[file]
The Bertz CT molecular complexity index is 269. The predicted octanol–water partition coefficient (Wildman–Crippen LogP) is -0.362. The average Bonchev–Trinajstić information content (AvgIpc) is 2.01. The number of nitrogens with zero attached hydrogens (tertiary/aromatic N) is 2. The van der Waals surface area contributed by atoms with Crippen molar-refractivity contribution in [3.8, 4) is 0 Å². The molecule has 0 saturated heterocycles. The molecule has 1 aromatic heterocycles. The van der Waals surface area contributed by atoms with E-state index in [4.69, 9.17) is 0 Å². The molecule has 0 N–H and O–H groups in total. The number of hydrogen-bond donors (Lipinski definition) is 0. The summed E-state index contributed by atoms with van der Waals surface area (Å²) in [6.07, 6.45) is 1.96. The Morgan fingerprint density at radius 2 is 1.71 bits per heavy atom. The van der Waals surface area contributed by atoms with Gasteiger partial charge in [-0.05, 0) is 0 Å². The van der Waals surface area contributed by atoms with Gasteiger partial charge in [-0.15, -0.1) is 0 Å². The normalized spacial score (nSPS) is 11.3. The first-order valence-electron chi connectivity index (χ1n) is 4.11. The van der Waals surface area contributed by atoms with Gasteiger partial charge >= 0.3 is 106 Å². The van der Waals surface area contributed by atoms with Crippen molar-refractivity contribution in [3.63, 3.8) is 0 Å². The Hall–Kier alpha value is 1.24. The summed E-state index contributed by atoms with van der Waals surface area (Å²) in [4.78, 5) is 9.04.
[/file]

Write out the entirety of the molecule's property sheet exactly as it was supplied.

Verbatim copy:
The Bertz CT molecular complexity index is 269. The predicted octanol–water partition coefficient (Wildman–Crippen LogP) is -0.362. The average Bonchev–Trinajstić information content (AvgIpc) is 2.01. The number of nitrogens with zero attached hydrogens (tertiary/aromatic N) is 2. The van der Waals surface area contributed by atoms with Crippen molar-refractivity contribution in [3.8, 4) is 0 Å². The molecule has 0 saturated heterocycles. The molecule has 1 aromatic heterocycles. The van der Waals surface area contributed by atoms with E-state index in [4.69, 9.17) is 0 Å². The molecule has 0 N–H and O–H groups in total. The number of hydrogen-bond donors (Lipinski definition) is 0. The summed E-state index contributed by atoms with van der Waals surface area (Å²) in [6.07, 6.45) is 1.96. The Morgan fingerprint density at radius 2 is 1.71 bits per heavy atom. The van der Waals surface area contributed by atoms with Gasteiger partial charge in [-0.05, 0) is 0 Å². The van der Waals surface area contributed by atoms with Gasteiger partial charge in [-0.15, -0.1) is 0 Å². The normalized spacial score (nSPS) is 11.3. The first-order valence-electron chi connectivity index (χ1n) is 4.11. The van der Waals surface area contributed by atoms with Gasteiger partial charge >= 0.3 is 106 Å². The van der Waals surface area contributed by atoms with Crippen molar-refractivity contribution in [3.63, 3.8) is 0 Å². The Hall–Kier alpha value is 1.24. The summed E-state index contributed by atoms with van der Waals surface area (Å²) in [4.78, 5) is 9.04.